Roof goats and ant kitchen cleaners — pet brigade rocks
Burt's Eye View
My friend Warner observed that we do ourselves a disservice by killing ants that crawl into the house.
“It makes sense,” he said. “You drop crumbs. They take them away. If you kill the ants, you’re stuck cleaning up both insect carcasses and crumbs. Let the ants live and they clean the kitchen for you.”
It made a crazy sort of sense — in a guy sort of way. I’m sure neither Warner’s wife nor mine would grasp the genius of the plan.
It’s the same kind of logic I used as a kid when I was supposed to do dishes. If I spread the plates on the floor, the family dog licked them so clean that I could stack them in the cupboard without ever having to wet a dish cloth or unfold a towel.
It was foolproof — until Mom walked back into the kitchen. She wet the cloth, unfolded the dish towel, handed both to me, and I ended up scrubbing twice as many dishes as I started out with.
Still, that’s no reason to dismiss Warner’s idea. Add a dog and between dishes, Rover gladly will handle any chunks too big for the ants to carry.
Why stop there? As a husband, I’ve come to learn that my primary purpose in life is to kill spiders. But are we doing a disservice there, too?
Summer’s coming. A fly or two always manage to get inside.
Now I could either run around the house swinging a fly swatter like a swashbuckling idiot, or I could take a nap while the spiders do all the work.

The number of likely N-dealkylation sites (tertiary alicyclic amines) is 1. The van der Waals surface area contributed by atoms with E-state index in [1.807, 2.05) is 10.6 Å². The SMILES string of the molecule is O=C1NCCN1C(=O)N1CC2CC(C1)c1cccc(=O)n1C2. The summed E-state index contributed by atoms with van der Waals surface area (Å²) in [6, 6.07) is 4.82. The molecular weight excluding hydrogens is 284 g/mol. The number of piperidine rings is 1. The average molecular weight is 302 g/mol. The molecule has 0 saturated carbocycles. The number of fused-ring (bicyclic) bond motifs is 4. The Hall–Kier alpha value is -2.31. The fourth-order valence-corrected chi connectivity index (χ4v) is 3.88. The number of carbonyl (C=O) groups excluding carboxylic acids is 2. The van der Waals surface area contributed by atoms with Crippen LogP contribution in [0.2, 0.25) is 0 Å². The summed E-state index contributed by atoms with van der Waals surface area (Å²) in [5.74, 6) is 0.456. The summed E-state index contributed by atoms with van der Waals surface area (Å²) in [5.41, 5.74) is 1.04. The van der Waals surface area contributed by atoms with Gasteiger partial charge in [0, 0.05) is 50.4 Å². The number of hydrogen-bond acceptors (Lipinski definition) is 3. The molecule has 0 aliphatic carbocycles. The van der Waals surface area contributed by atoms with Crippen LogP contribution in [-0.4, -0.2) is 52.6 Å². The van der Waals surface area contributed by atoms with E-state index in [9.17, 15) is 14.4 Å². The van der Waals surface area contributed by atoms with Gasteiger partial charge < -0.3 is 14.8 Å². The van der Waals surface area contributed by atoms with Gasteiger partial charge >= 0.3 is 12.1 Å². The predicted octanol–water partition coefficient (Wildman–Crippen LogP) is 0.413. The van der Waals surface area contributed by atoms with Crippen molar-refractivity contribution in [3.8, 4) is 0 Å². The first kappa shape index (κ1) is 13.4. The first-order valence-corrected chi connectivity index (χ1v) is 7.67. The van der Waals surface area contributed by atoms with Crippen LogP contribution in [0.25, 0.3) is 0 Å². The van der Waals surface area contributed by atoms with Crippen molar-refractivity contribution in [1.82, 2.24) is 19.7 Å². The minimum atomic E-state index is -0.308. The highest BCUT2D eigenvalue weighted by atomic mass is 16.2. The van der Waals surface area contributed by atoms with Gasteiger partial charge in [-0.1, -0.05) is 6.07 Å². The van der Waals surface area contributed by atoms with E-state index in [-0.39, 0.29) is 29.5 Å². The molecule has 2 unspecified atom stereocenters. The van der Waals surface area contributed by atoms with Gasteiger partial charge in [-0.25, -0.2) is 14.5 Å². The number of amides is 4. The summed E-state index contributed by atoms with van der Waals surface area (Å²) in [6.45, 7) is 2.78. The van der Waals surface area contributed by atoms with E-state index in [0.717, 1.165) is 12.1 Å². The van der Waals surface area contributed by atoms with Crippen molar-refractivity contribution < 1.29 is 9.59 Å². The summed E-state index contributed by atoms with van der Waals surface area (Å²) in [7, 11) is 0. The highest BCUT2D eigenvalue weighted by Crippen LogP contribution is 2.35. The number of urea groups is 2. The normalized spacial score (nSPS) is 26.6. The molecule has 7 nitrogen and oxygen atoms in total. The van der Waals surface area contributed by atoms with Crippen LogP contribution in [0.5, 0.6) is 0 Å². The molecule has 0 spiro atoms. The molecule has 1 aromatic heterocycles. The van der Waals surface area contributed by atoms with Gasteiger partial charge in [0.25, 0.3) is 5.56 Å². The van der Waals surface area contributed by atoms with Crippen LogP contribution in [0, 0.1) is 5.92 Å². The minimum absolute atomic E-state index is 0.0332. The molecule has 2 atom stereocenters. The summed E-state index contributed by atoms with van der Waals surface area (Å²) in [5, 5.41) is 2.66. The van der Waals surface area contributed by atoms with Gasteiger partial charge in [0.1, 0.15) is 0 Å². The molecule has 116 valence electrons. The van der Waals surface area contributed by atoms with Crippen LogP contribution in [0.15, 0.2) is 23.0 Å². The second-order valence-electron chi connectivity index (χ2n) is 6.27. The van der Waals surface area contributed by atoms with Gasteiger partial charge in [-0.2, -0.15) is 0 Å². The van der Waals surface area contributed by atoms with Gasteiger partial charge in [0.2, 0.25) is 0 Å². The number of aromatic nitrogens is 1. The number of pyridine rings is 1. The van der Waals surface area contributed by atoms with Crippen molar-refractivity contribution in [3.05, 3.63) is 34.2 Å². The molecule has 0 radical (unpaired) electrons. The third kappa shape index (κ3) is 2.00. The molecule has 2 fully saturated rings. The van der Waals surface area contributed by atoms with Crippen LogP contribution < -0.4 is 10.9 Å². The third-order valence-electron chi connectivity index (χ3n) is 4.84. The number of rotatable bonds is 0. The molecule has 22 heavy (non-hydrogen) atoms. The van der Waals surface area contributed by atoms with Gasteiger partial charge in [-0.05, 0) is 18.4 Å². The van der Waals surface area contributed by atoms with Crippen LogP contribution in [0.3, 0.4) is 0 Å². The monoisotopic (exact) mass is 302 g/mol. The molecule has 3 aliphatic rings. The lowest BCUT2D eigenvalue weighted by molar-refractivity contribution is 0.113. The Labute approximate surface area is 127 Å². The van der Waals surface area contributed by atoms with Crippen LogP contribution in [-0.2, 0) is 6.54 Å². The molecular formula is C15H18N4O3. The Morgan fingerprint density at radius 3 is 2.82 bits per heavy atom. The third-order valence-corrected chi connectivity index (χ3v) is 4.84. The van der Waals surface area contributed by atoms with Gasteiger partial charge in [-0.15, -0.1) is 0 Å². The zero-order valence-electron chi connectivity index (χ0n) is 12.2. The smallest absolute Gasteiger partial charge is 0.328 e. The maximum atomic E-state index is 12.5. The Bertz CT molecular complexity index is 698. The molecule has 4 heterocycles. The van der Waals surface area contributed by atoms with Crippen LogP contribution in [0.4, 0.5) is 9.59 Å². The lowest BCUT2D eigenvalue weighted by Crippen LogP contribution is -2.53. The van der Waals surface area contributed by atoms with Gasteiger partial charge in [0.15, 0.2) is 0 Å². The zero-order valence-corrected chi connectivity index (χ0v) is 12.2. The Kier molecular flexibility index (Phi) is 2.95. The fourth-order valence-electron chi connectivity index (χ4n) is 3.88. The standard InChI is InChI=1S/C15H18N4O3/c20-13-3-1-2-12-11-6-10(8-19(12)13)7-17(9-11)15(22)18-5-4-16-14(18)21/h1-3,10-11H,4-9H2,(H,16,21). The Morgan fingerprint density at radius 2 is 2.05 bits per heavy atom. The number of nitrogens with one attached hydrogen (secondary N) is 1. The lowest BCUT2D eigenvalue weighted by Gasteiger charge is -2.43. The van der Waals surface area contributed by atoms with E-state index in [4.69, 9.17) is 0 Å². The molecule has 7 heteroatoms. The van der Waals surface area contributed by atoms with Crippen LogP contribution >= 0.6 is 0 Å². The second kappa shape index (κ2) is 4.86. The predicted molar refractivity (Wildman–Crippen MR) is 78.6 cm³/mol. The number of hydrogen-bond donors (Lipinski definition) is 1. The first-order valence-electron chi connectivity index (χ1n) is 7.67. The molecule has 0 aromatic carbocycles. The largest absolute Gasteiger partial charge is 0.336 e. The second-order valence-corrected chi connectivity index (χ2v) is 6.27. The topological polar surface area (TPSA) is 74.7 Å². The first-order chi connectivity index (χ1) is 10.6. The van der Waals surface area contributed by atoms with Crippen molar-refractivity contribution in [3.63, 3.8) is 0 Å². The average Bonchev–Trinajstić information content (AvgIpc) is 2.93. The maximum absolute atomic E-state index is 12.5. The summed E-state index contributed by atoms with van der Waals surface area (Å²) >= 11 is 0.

True, they do tend to spin their webs in some inconvenient places. Maybe they can be trained. Who knows? My orders always have been to squash, not teach.
What else? My knees are old and my back aches. Instead of bending over to dust the furniture, I’ll get a couple cats and a laser light. Simply point the light beam at the dust balls and Frisky and Muffin get the job done.
I haven’t worked out all the details yet, but I think I could roll a tiny remote-control ball or wind-up mouse through the duct work and have the kitty service clean those, too.
Indoors isn’t the only haven for labor-saving pets. Instead of mowing his huge front yard, my neighbor Rafael fenced it in and acquired a flock of sheep. His lawn is always green and neatly manicured. And if you ever need a fleece blanket, he’s got you covered. Or rather, his baa-baa-mowers do.
I’m still looking for a herd of roof goats.
I’ve got green moss puffing up among the shingles on my roof. Tiny trees tend to sprout from my gutters.
I could take care of these issues myself except for the very simple reason that a ladder would be involved. If I have to mount anything higher than a step stool, I’m not interested.
But goats are nimble climbers. So why not keep a few on the roof? The shingles would be clear of moss, the gutters devoid of sprouts and as a bonus, the squirrels wouldn’t dare try to squeeze into the attic.
Roof goats could double as guard goats. Can you imagine the look underneath a burglar’s mask when Billy Goat Gruff drops from the sky and plops onto his head? The burglar probably would topple backward onto the lawn, where he’d be trampled by a flock of woolly mowers.
But before I get too carried away, let’s see if I can sell my wife on the idea of helper ants. I’ll bring it up while I’m rewashing the dishes. She didn’t understand the dog thing any better than Mom did.
— Send Cole to the doghouse at at firstname.lastname@example.org, on the Burton W. Cole page on Facebook or @BurtonWCole on Twitter.